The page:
Click on a state to view rates of child Medicaid/CHIP coverage by school district.
These data come from the U.S. Census Bureau 2017-2021 American Community Survey (ACS) 5-year estimates, Table B27010: Types of Health Insurance Coverage by Age. Please note that, because of differences in sample size and data processing, the estimates published here may differ from other estimates produced using either the 1-year ACS estimates or ACS microdata (including the Census Bureau’s Public Use Microdata Sample (PUMS) or the University of Minnesota’s Integrated Public Use Microdata Series (IPUMS)), despite the fact that all of these datasets are based on the same American Community Survey.
Because of data quality issues related to the pandemic, the Census Bureau did not publish standard 1-year estimates for 2020. However, they did include 2020 data in 5-year estimates after revising their methodology to reduce the impact of the 2020 data quality issues (see here for more information).
The Census Bureau provides a margin of error (MOE) at a 90 percent confidence level for each estimate it publishes. Although we do not publish margins of error in these tables, they are available upon request. CCF calculates coefficients of variation (CVs, also known as relative standard errors) to measure data reliability for each estimate. CCF suppresses any estimate with a CV larger than 25 percent.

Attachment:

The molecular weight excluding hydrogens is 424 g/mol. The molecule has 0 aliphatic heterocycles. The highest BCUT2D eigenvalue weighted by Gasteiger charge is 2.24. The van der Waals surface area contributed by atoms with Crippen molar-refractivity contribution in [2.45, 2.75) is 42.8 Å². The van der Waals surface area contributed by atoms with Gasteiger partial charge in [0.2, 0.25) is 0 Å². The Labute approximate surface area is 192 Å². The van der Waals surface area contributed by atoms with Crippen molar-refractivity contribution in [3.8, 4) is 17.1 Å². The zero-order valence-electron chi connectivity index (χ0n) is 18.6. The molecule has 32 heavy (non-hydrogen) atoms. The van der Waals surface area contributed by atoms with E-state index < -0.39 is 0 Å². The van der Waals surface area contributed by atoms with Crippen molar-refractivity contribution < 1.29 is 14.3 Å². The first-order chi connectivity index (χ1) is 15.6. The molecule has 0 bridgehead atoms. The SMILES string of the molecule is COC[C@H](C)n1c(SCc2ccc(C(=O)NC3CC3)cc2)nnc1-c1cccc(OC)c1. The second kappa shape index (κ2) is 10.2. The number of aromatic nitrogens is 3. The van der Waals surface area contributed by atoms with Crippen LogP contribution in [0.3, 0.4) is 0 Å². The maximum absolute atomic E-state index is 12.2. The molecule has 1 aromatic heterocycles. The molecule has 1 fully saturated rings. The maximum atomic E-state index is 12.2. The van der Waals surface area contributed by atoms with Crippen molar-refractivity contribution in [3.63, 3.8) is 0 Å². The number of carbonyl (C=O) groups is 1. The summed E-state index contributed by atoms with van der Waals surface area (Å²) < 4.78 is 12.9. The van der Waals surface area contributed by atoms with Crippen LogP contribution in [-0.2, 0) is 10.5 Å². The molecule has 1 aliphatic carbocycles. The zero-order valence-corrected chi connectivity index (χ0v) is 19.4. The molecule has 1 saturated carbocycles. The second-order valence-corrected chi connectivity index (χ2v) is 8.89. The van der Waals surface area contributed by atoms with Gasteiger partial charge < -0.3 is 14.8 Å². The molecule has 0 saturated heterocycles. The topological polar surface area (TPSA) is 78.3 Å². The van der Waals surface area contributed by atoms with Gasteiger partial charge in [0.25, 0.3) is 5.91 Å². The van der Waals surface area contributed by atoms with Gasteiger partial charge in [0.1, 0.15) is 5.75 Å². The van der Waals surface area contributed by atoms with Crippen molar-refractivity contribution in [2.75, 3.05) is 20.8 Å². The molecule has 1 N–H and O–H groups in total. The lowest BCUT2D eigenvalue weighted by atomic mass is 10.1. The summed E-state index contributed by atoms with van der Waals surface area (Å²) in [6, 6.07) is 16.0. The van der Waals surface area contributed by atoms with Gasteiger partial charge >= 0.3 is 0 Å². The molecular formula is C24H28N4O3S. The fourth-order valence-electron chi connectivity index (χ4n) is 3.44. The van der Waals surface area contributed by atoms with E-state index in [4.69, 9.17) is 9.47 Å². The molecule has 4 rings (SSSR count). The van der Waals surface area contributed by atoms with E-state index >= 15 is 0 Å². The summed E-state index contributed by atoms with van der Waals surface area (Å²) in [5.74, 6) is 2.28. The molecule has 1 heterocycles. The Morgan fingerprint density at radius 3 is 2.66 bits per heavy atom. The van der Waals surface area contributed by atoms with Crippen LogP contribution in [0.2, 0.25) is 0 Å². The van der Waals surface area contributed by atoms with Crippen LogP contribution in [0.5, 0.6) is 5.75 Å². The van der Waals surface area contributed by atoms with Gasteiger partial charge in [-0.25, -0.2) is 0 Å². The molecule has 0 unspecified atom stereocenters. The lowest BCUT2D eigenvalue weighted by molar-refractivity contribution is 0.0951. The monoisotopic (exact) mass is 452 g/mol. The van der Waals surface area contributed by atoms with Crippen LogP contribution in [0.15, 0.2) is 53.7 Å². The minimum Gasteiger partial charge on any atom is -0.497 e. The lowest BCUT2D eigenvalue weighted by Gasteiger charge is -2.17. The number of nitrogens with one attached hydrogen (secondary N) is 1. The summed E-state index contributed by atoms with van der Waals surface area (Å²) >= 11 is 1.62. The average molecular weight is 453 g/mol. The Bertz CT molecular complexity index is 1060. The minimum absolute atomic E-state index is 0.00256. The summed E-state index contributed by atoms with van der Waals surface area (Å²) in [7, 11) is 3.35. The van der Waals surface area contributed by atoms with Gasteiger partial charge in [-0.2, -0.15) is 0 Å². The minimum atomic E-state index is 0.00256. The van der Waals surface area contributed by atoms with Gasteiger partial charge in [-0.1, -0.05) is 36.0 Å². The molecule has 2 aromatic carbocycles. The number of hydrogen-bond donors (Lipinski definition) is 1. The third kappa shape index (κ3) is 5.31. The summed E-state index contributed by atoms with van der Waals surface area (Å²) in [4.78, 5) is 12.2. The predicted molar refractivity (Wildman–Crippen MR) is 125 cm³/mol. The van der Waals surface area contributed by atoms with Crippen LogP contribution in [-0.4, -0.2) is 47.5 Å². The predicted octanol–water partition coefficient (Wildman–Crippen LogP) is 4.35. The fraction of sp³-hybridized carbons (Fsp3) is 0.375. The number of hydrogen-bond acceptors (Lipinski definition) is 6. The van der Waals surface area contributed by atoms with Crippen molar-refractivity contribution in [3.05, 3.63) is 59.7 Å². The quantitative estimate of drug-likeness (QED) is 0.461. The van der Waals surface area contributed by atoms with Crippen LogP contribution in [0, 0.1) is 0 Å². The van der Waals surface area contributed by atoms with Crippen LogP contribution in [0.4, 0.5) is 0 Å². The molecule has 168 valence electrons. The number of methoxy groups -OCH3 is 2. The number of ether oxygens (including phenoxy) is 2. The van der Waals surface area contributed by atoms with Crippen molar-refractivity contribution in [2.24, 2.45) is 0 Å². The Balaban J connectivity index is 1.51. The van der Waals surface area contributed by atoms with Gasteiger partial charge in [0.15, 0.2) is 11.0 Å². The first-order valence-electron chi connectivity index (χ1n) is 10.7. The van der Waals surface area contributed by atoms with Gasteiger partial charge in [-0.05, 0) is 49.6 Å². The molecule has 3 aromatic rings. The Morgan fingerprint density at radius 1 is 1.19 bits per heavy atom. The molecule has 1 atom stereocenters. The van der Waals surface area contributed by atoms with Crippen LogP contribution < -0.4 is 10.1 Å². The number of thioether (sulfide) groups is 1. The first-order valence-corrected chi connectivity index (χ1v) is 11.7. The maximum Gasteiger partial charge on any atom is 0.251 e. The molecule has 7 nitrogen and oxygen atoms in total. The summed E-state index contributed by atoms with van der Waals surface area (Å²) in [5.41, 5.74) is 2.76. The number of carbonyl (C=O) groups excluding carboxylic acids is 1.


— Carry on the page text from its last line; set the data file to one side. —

ACS data represents a “point-in-time” estimate of an individual’s insurance coverage, meaning that the survey collects information on the respondent’s coverage only at the moment they complete the form, not at another point during the year. (The ACS is conducted over the course of the year.) Please note that ACS estimates are not adjusted by the Census Bureau (or by CCF) to address the “Medicaid undercount” often observed when comparing surveys to the reported numbers of individuals enrolled in Medicaid and CHIP using federal and state administrative data. Recent research on the decennial Census shows that young children are consistently and significantly undercounted, likely worsening the Medicaid undercount among children. In 2020, the Medicaid continuous coverage provision may affect children’s reported coverage source—including uninsurance—if families are unaware that they still have Medicaid coverage.
“Children” are defined as individuals under age 19 (ages 0-18).